In the case of a walker which is worn, Medicare Part B will typically replace it every five years, so long as it has always been in your possession, and it is beyond repair.
If an item is worn out prior to the end of it considered lifetime, Medicare will pay to repair it, that is unless the repair is more costly than a replacement item.
If you need to replace a worn out item you will have to go through the process of getting a prescription from a Medicare-enrolled doctor stating that your walker is medically necessary.
The process is pretty much the same for all replacement items, apart form those which require prior approval.
How do you qualify for Medicare coverage and get your DME ?
To be able to qualify for Medicare coverage of DME’s “for use in the home” under Original medicare Part B, you –
- must be enrolled in Medicare Part B
- must get a signed prescription from your Medicare-enrolled doctor stating that your item is “medically necessary”
- need to be purchasing the equipment through a supplier who is a Medicare-enrolled supplier
To qualify for “home use” –
You must be –
- living in your own home
- living in the family home
- living in the community, such as assisted living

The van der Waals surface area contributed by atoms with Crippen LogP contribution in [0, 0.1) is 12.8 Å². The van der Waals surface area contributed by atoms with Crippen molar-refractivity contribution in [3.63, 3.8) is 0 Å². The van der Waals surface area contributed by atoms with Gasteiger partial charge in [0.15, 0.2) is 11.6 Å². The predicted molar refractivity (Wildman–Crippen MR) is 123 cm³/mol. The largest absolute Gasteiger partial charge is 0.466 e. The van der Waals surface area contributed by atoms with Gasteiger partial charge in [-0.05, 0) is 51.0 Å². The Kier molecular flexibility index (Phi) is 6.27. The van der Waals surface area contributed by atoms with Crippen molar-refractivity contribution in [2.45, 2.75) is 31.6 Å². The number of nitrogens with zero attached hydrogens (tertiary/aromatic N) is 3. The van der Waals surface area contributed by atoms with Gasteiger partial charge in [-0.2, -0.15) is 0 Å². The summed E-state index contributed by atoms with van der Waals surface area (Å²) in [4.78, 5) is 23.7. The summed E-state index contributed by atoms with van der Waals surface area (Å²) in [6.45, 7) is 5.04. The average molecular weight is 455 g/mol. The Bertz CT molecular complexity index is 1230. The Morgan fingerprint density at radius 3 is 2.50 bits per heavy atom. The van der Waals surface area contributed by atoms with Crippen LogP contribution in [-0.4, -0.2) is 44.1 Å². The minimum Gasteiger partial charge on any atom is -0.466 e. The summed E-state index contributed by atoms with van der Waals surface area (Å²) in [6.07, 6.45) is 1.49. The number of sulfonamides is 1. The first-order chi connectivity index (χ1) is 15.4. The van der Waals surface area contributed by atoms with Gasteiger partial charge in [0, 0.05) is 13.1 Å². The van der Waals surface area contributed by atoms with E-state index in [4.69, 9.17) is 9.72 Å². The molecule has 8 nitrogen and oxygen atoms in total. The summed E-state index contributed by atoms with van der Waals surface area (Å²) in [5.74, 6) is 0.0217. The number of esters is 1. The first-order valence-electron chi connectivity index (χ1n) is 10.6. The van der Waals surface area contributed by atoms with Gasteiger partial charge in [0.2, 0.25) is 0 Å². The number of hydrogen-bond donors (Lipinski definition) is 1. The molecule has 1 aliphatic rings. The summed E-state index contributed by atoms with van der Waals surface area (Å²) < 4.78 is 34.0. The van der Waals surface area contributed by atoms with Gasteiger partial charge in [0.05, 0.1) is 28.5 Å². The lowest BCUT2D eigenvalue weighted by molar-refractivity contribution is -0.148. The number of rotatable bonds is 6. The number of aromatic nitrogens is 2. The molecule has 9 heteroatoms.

So now you have a prescription from a Medicare-enrolled doctor, what do you do ?
Armed with your prescription for your equipment, you –
- find and visit a Medicare-enrolled DME supplier
- always use a Medicare-enrolled supplier
- for the best possible coverage form Medicare Part B you must make sure that the supplier is a Medicare-enrolled “participating” supplier who accepts “assignment’
- Medicare gives coverage to only the basic models of any equipment, so the range of equipment your prescription will purchase won’t be that large
- for certain equipment you may be allowed to upgrade you, but you will pay the difference between the price of the Medicare-approved model and the upgrade, and it isn’t always possible
- choose the model you like from the range of equipment that you have been prescribed
- it’s time to do any necessary paperwork for Medicare and for the supplier
Medicare part B, typically provides cover for 80% of the Medicare-approved price for DME, because you have a prescription from a Medicare-approved doctor, and because you purchased your item from a Medicare-enrolled supplier.